Real estate investment trusts that invest in mortgages and mortgage-backed securities, also known as mortgage REITs or mREITs, are favorites among some investors because of their high dividend yields. Yet with the risk involved in mREITs, some investors prefer the diversification that an exchange-traded fund can provide as it spreads the risk across several different real estate investment trusts. For investors seeking exposure to the mREIT space, ETFs like the ones below can provide a convenient investment vehicle.

Mortgage REIT ETF

Assets Under Management

Expense Ratio

5-Year Average Annual Return

iShares Mortgage Real Estate Capped ETF (NYSEMKT:REM)

$1.42 billion

0.48%

8.99%

ETRACS Monthly Pay 2x Leveraged Mortgage REIT ETN (NYSEMKT:MORL)

$399 million

0.40%

15.45%*

VanEck Vectors Mortgage REIT Income ETF (NYSEMKT:MORT)

$155 million

0.41%**

9.75%

Data source: Fund providers, ETFdb.com. * Since Nov. 2012 inception. ** Net of fee waiver.

The big player in mortgage REIT ETFs

The iShares line of exchange-traded funds is often the giant in the sectors on which it chooses to focus, and the mortgage REIT universe is no exception. The iShares mortgage REIT ETF is the largest in the space, with a current distribution yield of 9.7% and an SEC yield of 8.7%.

The iShares mREIT ETF is designed to give exposure to the U.S. commercial and residential real estate sectors, with targeted access to a subset of both REITs and domestic real estate stocks. Over time, the ETF has done a good job of matching its target index, the FTSE NAREIT All-Mortgage Capped Index, with returns lagging the benchmark by roughly the amount of the ETF's annual expenses. Mortgage REIT giants Annaly Capital, AGNC Investment, and Starwood Property Trust make up almost 40% of the ETF's assets, with a total of three dozen holdings rounding out the portfolio. With an expense ratio of less than half a percent, the iShares ETF offers its greater trading liquidity without costing a lot more than its peers in the mREIT ETF space.

Mortgage paperwork.

Image source: Getty Images.

Getting some leverage

Mortgage REITs are already highly leveraged, so adding more leverage at the ETF level is a risky proposition. Nevertheless, the ETRACS Monthly Pay 2x Leveraged Mortgage REIT ETN from UBS is designed to magnify the returns from mREITs. Structured as an exchange-traded note, the ETRACS product is a debt security issued by UBS that tracks an underlying index of global mortgage REITs. To qualify, an mREIT must get at least 50% of its revenue from mortgage-related activity, although the index includes both U.S. and non-U.S. mREITs. The ETRACS ETN has a 30-year term that matures in 2042, with the eventual redemption value of the security dependent on how the index performs between now and then.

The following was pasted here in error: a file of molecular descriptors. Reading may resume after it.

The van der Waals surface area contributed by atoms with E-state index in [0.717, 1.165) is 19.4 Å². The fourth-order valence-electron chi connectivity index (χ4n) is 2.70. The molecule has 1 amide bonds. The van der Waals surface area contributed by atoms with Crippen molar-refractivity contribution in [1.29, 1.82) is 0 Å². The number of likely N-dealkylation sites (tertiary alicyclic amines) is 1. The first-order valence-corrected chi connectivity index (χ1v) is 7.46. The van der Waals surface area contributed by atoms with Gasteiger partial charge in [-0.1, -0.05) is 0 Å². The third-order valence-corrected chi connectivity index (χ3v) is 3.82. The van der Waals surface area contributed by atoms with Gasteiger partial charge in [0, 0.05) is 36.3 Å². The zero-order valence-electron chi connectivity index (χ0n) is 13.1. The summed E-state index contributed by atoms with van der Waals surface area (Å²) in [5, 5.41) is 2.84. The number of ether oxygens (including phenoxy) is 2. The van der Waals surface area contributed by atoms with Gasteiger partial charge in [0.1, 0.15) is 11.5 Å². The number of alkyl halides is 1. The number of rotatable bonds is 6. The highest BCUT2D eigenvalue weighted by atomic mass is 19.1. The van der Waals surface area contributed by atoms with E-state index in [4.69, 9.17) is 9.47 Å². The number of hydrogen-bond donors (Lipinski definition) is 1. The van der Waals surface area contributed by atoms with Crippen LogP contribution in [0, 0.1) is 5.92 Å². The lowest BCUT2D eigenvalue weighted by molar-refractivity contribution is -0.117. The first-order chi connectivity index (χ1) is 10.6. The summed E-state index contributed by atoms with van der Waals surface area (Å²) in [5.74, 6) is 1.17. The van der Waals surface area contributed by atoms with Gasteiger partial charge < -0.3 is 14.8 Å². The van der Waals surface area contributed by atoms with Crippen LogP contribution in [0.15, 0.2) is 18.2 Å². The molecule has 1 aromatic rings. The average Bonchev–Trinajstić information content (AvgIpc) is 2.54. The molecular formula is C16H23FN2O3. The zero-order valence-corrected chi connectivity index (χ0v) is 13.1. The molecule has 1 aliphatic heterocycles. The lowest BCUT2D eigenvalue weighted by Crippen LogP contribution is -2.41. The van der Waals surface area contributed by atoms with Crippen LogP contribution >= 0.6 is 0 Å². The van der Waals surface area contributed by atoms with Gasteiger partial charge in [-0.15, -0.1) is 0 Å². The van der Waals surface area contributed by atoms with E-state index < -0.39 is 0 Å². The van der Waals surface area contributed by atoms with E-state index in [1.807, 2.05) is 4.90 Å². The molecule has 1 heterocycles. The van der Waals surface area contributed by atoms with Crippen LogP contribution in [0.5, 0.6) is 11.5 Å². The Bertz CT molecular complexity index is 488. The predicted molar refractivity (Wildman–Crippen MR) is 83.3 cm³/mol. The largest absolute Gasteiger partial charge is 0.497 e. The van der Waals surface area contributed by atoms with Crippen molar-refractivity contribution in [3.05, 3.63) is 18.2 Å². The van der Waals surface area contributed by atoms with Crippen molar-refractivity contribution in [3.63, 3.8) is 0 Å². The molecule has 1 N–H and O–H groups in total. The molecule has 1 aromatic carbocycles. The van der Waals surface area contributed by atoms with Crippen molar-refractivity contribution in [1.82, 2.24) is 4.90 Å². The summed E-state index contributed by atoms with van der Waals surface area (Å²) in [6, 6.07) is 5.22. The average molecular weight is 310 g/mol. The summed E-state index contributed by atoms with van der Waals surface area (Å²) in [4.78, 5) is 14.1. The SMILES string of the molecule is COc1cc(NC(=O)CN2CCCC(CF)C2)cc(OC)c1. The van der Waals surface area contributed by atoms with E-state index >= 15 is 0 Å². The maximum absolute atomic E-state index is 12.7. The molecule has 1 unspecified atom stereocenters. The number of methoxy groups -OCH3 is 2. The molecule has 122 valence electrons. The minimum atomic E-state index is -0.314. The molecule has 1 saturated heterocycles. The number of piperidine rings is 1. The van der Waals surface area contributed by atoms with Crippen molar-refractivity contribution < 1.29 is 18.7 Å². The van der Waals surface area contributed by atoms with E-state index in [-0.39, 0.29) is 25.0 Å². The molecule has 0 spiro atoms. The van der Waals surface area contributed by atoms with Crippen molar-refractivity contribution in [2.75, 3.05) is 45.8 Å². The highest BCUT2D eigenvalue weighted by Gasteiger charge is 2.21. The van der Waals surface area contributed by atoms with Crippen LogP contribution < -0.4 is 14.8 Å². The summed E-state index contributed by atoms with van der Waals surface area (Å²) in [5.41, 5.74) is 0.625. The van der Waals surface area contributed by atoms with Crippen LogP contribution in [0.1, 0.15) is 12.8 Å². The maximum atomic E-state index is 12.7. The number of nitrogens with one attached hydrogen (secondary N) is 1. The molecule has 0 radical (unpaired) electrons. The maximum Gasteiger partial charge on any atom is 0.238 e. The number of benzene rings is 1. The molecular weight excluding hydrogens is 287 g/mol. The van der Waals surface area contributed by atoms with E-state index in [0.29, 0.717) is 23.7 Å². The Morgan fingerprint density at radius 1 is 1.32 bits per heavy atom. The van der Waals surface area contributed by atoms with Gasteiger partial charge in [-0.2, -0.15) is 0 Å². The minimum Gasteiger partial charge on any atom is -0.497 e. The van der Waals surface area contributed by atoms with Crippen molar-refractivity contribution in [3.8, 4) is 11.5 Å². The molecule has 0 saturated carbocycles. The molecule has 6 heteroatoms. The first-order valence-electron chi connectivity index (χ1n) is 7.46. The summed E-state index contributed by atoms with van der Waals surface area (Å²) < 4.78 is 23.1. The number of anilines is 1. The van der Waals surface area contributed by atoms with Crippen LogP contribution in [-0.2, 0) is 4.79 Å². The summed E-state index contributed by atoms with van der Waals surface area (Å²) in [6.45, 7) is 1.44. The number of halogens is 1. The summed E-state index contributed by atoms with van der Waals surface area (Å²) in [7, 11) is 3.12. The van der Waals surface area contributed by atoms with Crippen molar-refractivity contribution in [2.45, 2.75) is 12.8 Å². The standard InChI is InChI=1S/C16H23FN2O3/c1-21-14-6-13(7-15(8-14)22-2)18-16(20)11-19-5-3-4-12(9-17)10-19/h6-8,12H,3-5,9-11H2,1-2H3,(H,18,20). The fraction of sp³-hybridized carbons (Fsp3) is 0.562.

Returns under the ETRACS ETN are calculated as two times the monthly performance of the index, with the expense ratio incorporated into the return calculation. This creates a correlation and compounding risk, and as ETRACS explains, performance over periods greater than a month is unlikely to be exactly twice the index performance over that longer period. Indeed, some similar leveraged ETFs in other asset classes have seen negative returns even when the underlying index gained in value. However, with a current annualized distribution yield of 17.45% and extremely good returns over its nearly five-year history, ETRACS will be compelling for many mREIT investors.

Another choice for mREIT investors

Finally, the VanEck Vectors Mortgage REIT Income ETF offers a conventional approach to mREIT investing. It seeks to duplicate its MVIS Global Mortgage REIT Index, holding 26 different securities in its portfolio. The VanEck mortgage REIT ETF offers an SEC yield of 9.1%, although its distribution yield is lower than its peers at 6.7%.

The VanEck ETF's holdings are quite similar to those of its iShares rival, with Annaly, AGNC, and Starwood making up a slightly smaller proportion of roughly 30% of the total ETF assets. Thanks to a fee waiver, the VanEck ETF's expense ratio is slightly less than that of the iShares mREIT ETF, although less trading volume can make buying and selling shares of the VanEck ETF somewhat more costly in terms of bid-ask spreads. With a better total return over time than its iShares counterpart, the VanEck ETF is worth a closer look.

Be smart about mREITs

Mortgage REITs can be lucrative income producers, and good ETFs offer exposure to mREITs in a well-diversified package. Each of these three ETFs has advantages and disadvantages, and the right one for you will depend on your particular risk tolerance and investment objectives. If you want high yields, however, it's hard to find ones that will match what individual mREITs have produced over time.

Dan Caplinger has no position in any stocks mentioned. The Motley Fool has no position in any of the stocks mentioned. The Motley Fool has a disclosure policy.